The adventure in the UK for Maurizio Sarri lasted just one season. In fact, the Italian coach left Chelsea, signing a three-year deal with Juventus, the Italian football club winner of Serie A for eight consecutive years. The Turin club is still following that dream, known as the UEFA Champions League, and Maurizio Sarri has demonstrated that it is possible to win outside national borders. On May 29 his Chelsea FC beat Arsenal 4-1 in the UEFA Europa League final played in Baku, Azerbaijan, becoming the only Italian coach to win this trophy in 20 years, when Alberto Malesani led Parma to win the UEFA Cup in 1999.
The story of Maurizio Sarri is very interesting and is one-of-a-kind. He’s a workers’ son, born in Naples where his father worked and he was raised first near Bergamo and later in Tuscany, his father’s region of origin. Maurizio Sarri’s grandfather was even a partisan, helping some pilots of the US Air Force during the Second World War. Sarri’s career as a footballer was not so successful; he played at an amateur level at his peak, on the Figline Valdarno local team. He was a center-back, mangy and shattering as he would later become as manager, and his career soon ended due to injuries and the desire to not move from the town of Figline, where Sarri was dedicated to his job as a banker. In the mornings, Maurizio Sarri would take care of financial transactions with Monte dei Paschi di Siena bank, while his afternoons and evenings were dedicated to football, even when he decided to start coaching at the young age of 30.
In the name of “Sarrismo”
The first teams coached by Maurizio Sarri were all at an amateur level and spread across the province of Arezzo, Tuscany. In 1999, when he was chosen to train the Sansovino team — belonging to the fifth level of Italian football league system — Sarri would make the best decision of his life: quitting his banking job and dedicating himself completely to football. In just three seasons he led the Tuscan amateur club in the Italian league with a professional status and in 2003 was hired by the Sangiovannese club. There, Sarri founded his later-to-be-named “Sarrismo” tactical ideology: high defensive line with four-man and zonal marking system, using the ball and not the opposing players as points of reference. Sarri would become a master in preparing matches, with great care to detail. In 2005 he was hired to train Pescara in the second-highest Italian division, although his final consecration took place on the bench of Empoli, which Sarri led to Serie A in 2014.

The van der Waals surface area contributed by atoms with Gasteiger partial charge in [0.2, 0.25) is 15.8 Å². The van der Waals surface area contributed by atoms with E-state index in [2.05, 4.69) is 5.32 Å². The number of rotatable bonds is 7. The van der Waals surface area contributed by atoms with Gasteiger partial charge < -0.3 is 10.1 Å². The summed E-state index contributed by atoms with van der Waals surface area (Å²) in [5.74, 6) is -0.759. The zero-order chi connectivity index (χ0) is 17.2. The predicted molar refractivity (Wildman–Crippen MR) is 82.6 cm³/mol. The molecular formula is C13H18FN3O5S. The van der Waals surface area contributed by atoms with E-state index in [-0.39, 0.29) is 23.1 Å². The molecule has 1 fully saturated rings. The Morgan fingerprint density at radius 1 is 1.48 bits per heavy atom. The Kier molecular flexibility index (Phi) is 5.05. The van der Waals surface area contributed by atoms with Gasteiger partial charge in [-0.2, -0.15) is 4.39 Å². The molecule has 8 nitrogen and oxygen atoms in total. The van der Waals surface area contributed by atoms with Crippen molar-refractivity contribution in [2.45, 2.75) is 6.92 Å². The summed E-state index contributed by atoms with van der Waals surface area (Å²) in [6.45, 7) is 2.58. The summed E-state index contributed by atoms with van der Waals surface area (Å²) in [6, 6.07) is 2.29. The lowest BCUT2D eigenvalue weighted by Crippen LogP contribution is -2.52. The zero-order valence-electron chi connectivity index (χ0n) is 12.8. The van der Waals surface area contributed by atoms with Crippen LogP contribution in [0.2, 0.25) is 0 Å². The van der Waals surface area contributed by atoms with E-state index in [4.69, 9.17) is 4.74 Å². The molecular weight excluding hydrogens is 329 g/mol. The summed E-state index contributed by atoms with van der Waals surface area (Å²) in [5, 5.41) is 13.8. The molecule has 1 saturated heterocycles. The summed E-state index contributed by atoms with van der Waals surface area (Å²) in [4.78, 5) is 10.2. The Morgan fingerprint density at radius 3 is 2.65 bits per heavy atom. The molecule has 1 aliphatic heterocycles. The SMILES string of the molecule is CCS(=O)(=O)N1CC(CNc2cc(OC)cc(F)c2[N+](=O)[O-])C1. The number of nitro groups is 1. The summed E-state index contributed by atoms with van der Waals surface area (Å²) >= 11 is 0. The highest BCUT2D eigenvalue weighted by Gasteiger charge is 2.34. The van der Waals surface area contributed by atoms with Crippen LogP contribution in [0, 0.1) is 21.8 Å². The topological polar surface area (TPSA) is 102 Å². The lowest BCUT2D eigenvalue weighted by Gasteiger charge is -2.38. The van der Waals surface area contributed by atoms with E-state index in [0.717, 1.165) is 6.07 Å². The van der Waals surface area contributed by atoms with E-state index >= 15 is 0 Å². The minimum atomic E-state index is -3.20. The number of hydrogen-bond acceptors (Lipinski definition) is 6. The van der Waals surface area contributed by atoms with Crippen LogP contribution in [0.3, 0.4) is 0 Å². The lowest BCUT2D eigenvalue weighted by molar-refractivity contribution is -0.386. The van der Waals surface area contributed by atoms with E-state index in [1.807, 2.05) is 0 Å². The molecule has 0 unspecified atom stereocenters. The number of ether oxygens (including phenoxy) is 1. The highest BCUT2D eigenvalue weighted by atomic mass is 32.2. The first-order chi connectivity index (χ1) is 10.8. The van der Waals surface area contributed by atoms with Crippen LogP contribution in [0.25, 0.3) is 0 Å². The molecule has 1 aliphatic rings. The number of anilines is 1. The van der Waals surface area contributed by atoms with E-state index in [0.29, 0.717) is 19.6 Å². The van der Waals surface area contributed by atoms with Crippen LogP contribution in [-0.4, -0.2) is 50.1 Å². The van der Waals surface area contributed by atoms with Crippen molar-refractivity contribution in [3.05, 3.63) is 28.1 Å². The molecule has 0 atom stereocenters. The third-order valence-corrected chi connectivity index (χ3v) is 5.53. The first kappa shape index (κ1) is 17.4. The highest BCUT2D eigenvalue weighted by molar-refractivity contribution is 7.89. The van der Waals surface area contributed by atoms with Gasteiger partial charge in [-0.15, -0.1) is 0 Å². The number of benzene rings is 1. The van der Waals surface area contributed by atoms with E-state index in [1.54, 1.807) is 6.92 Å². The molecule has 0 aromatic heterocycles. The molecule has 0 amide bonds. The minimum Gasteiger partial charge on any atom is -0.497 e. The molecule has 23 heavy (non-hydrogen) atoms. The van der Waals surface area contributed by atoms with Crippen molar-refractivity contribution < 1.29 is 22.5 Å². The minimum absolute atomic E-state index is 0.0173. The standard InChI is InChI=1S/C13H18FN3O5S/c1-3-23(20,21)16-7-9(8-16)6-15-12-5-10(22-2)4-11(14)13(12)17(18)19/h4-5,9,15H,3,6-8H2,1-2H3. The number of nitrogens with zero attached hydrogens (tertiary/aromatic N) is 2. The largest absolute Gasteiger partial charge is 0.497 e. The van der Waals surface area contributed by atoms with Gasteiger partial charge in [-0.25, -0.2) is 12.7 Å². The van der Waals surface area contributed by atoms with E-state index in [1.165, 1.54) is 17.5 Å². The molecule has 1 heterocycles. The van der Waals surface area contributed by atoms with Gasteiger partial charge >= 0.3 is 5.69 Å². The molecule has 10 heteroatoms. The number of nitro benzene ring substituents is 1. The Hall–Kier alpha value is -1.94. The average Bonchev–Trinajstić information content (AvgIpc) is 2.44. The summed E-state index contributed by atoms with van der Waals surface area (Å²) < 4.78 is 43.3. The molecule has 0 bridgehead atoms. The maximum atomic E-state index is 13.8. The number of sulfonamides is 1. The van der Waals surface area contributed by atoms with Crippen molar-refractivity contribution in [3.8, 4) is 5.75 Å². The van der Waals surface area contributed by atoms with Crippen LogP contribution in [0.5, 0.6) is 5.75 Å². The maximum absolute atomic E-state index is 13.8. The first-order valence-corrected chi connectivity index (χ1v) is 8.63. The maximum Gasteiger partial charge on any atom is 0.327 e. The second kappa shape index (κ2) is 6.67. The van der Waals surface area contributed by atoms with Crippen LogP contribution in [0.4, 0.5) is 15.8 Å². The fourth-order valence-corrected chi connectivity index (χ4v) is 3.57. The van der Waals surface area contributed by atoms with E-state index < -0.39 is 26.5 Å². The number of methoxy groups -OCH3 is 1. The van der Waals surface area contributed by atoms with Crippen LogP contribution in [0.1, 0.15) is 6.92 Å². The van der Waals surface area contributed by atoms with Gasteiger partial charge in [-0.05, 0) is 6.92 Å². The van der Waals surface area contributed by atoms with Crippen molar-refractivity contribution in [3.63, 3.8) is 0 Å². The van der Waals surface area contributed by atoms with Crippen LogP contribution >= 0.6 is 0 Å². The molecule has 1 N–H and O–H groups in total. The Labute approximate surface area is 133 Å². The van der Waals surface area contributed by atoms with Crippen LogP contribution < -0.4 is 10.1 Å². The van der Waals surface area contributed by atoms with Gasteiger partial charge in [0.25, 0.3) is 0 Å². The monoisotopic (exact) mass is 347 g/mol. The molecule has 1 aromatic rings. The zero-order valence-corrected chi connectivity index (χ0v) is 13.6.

The following year brought the chance of a lifetime for Maurizio Sarri, being named manager of Napoli by replacing Rafa Benítez. Even though the club would improve its records points in the standing, struggling till the end with Juventus for the championship. This was during his three season in the shadow of Mount Vesuvio, Sarri would not win any trophies, convincing chairman Aurelio De Laurentis to end his contract. During Sarri’s last months as the head of Napoli, before the match against Juventus in Turin, there was a funny incident occurred: when the team bus was on its way to the Juventus Stadium and the black & white supporters were insulting it, Sarri, from inside, flipped off Juventus fans, adding fuel to the fire of a deeply felt rivalry. Now that he has been appointed manager of Juventus, he will certainly need to become firefighter.
A genuine man
Sarri is a genuine man who can be loved or hated for his free-range style, stubborness and for being a stickler at times. Surely not British: in fact even though a brilliant season in UK with Chelsea FC, ended in third place in the Premier League and winning the UEFA Europa League — it has been six years since the last time for the club of West London. Neither the owners nor the fans ever loved the Italian manager, to the point where after the victory in Baku, he asked the Chelsea FC director Marina Granovskaia to return to Italy. Surely in Turin, a historic industrial town because of FIAT‘s headquarters, Maurizio Sarri will be comfortable wearing his tracksuit and smoking his countless cigarettes. Juventus, for an old banker like him, could represent an impenetrable safe of future success and the experience abroad — as with any worker — has surely fortified him. Finally, Maurizio Sarri confessed to being a fan of the American poet Charles Bukowski, who — in one of his books — unintentionally wrote a perfectly-fitting sentence for him and his career: “Never trust a man in a jumpsuit.”